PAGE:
Nicole Byer is, it has become increasingly clear, a star of uncommon charisma. The comic is best-known to many viewers as the host of “Nailed It!” on Netflix, and on that show she has displayed a keen ability to let others in on the joke even while laughing at them.
She is a welcome presence throughout the likable if uneven early episodes of “Grand Crew,” an NBC sitcom featuring friends in a major American city — Los Angeles, in this case — who meet during off-hours to process stories from their lives. “Grand Crew” is warm and well-intentioned, and it is at its best when digging into the dynamic between its circle of friends. The show’s occasional absurdist notes can seem effortful; the show is best when it allows Byer’s askew delivery to be “Grand Crew’s” most stylized touch.
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The show centers on a group of friends: Along with Byer’s Nicky, the group consists of characters played by Justin Cunningham, Aaron Jennings, Echo Kellum, Carl Tart and Grasie Mercedes. The cast, from the show’s early going, has meshed elegantly, with carefully drawn characters generating a fun, discursive dynamic in their seemingly never-ending wine-fueled happy hours. And storylines about, say, Nicky and Noah’s (Kellum’s) sibling relationship click with relative ease, making the many scenes of drinking wine and chilling together work even when the writing can get thin or antic.
“Grand Crew” is a goofy, ebullient series, but some of its plotlines can feel contrived; I’m thinking especially of an episode that culminates in a father-son pie fight between one of the characters and his distant dad. Yes, it’s a way to break the tension of a distant parental relationship, but it also feels a little desperate for a punchy way to punctuate an often-very-talky show with some action.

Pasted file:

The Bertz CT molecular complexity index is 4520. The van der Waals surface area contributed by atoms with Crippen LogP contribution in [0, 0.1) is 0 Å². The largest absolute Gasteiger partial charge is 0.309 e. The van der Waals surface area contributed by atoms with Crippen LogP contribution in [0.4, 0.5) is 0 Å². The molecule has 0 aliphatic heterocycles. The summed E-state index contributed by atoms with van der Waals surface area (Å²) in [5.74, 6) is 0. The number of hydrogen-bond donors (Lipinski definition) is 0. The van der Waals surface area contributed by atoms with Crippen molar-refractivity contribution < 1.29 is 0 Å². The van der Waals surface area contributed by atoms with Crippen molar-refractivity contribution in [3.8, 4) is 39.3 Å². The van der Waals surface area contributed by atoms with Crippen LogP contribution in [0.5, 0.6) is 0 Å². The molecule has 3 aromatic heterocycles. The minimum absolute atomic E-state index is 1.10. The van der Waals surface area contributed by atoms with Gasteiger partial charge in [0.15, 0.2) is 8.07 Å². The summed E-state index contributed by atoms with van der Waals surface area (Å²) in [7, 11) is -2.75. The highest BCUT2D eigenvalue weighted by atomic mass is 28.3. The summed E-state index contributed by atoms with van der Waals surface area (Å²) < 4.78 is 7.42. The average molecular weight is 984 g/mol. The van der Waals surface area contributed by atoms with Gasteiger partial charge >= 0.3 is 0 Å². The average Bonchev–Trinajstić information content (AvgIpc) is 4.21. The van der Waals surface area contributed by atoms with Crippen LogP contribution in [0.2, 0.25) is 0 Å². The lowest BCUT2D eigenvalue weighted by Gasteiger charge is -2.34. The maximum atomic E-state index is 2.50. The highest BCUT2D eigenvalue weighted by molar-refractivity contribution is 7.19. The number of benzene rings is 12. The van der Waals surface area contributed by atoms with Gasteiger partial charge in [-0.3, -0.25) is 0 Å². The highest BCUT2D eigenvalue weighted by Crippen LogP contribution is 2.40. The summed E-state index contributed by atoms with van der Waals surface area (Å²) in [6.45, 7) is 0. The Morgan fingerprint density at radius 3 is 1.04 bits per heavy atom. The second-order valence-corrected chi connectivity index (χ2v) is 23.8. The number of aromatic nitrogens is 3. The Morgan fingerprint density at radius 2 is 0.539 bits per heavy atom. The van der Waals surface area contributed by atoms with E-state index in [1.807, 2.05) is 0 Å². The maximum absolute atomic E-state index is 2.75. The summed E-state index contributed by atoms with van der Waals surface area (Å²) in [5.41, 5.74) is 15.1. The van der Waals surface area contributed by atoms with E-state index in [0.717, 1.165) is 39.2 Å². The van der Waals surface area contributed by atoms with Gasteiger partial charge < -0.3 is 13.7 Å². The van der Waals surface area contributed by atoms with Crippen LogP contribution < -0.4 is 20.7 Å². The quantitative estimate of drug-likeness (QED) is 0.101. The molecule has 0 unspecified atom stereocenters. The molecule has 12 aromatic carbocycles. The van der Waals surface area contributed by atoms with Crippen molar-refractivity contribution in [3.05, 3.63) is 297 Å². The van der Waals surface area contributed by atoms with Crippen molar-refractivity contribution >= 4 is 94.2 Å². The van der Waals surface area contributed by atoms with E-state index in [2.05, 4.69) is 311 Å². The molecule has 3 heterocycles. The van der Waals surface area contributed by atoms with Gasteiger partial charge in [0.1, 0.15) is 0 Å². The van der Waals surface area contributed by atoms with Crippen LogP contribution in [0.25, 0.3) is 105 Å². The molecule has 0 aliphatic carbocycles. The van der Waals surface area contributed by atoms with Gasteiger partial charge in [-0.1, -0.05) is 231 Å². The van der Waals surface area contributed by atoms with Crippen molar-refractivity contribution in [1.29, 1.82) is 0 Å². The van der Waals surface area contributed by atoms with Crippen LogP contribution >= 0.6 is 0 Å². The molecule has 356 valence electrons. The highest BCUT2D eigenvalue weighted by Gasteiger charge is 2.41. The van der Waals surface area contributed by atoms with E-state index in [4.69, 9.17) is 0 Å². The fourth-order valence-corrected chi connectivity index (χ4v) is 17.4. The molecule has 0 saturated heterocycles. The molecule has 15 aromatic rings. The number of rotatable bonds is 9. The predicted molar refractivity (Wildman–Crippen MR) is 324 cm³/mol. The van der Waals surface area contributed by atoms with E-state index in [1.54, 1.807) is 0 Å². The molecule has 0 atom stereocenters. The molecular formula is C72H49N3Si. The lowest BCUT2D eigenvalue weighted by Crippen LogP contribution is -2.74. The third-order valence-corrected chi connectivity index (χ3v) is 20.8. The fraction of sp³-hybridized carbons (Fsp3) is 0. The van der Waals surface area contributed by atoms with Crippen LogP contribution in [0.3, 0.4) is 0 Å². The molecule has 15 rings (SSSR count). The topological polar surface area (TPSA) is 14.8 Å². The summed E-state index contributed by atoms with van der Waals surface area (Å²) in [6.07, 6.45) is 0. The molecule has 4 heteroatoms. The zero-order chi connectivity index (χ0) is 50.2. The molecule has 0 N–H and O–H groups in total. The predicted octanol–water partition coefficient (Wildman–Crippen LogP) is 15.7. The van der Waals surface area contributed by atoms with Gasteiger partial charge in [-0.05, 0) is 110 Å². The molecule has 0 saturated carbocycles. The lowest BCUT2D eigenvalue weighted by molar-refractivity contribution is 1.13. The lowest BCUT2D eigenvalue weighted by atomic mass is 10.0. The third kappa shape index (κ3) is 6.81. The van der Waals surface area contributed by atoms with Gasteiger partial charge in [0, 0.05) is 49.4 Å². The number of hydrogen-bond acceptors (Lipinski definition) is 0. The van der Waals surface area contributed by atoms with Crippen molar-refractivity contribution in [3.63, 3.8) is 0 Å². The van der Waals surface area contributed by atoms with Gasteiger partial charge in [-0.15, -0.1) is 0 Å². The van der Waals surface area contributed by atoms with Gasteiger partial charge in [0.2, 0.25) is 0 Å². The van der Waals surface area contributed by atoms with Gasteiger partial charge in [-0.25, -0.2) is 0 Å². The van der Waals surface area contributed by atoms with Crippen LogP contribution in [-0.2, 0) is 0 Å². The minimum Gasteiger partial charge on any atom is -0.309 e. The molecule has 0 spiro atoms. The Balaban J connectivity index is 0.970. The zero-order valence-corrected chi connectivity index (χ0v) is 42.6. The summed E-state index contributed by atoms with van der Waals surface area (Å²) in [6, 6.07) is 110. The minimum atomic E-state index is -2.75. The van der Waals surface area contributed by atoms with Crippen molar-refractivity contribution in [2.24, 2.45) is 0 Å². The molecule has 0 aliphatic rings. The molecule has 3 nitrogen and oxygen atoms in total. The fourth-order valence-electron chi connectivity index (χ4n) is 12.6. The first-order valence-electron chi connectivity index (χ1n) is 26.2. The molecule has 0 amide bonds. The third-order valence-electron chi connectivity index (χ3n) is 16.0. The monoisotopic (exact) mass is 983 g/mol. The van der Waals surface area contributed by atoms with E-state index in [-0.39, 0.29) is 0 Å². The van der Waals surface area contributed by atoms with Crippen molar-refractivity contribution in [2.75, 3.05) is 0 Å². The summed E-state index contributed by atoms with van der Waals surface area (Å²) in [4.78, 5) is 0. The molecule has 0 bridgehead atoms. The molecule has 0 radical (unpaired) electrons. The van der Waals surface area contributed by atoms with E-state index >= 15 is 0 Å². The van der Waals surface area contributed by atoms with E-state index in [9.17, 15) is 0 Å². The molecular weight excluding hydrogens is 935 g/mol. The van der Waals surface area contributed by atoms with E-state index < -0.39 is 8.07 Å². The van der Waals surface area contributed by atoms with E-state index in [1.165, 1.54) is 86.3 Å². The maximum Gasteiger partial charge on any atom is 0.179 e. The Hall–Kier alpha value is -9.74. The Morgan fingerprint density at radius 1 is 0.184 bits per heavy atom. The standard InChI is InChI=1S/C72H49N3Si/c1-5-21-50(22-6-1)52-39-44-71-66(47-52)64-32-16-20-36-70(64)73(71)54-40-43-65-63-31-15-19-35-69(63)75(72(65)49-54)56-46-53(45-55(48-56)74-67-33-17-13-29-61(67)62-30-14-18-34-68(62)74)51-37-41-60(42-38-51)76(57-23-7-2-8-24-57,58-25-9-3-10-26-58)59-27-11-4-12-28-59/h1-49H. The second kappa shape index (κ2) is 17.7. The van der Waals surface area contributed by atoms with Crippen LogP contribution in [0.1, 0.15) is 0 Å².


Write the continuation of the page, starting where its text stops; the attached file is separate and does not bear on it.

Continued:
I prefer “Grand Crew” when it leans into its talkiness, as it clearly has things on its mind: “Grand Crew” is unafraid to draw on the state of the world as experienced by Black friends. To wit, Nicky and Noah have a standing tradition of “Bad Black News Brunch” at times when there’s troubling or traumatizing media stories in the air; a plotline about Sherm’s (Tart’s) inability or unwillingness to cry nods to concepts of masculinity. The show is unafraid to explore its characters, both who they are and whom society expects them to be; by the eighth episode, Byer’s charisma is just one of the many tools this promising ensemble show has on its side.
“Grand Crew” premieres Jan. 4 on NBC at 8:30 p.m. ET.
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